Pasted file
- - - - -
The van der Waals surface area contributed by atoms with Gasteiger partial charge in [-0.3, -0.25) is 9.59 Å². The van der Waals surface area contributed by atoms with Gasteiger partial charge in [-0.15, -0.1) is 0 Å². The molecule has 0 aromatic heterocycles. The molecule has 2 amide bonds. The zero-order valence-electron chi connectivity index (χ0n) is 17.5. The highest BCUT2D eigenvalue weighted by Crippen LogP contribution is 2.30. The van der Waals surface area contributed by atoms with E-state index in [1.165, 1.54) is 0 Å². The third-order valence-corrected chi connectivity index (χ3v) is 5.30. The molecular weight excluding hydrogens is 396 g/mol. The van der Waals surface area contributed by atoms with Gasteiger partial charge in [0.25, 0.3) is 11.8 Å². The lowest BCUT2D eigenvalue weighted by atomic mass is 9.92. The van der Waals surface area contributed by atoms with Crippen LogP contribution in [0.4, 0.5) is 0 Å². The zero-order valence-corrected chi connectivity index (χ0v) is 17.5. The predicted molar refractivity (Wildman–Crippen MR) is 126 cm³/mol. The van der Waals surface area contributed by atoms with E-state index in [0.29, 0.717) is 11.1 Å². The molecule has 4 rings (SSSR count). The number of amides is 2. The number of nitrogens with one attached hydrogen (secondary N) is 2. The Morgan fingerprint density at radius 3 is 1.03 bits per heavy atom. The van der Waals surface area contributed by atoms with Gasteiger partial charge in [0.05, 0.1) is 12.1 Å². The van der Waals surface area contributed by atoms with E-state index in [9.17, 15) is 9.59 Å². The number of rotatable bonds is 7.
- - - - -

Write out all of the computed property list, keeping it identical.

The van der Waals surface area contributed by atoms with Gasteiger partial charge in [-0.3, -0.25) is 9.59 Å². The van der Waals surface area contributed by atoms with Gasteiger partial charge in [-0.15, -0.1) is 0 Å². The molecule has 0 aromatic heterocycles. The molecule has 2 amide bonds. The zero-order valence-electron chi connectivity index (χ0n) is 17.5. The highest BCUT2D eigenvalue weighted by Crippen LogP contribution is 2.30. The van der Waals surface area contributed by atoms with E-state index in [1.165, 1.54) is 0 Å². The third-order valence-corrected chi connectivity index (χ3v) is 5.30. The molecular weight excluding hydrogens is 396 g/mol. The van der Waals surface area contributed by atoms with Gasteiger partial charge in [0.25, 0.3) is 11.8 Å². The lowest BCUT2D eigenvalue weighted by atomic mass is 9.92. The van der Waals surface area contributed by atoms with Crippen LogP contribution in [0.4, 0.5) is 0 Å². The zero-order valence-corrected chi connectivity index (χ0v) is 17.5. The predicted molar refractivity (Wildman–Crippen MR) is 126 cm³/mol. The van der Waals surface area contributed by atoms with E-state index in [0.29, 0.717) is 11.1 Å². The molecule has 4 rings (SSSR count). The number of amides is 2. The number of nitrogens with one attached hydrogen (secondary N) is 2. The Morgan fingerprint density at radius 3 is 1.03 bits per heavy atom. The van der Waals surface area contributed by atoms with Gasteiger partial charge in [0.05, 0.1) is 12.1 Å². The van der Waals surface area contributed by atoms with E-state index in [9.17, 15) is 9.59 Å². The number of rotatable bonds is 7.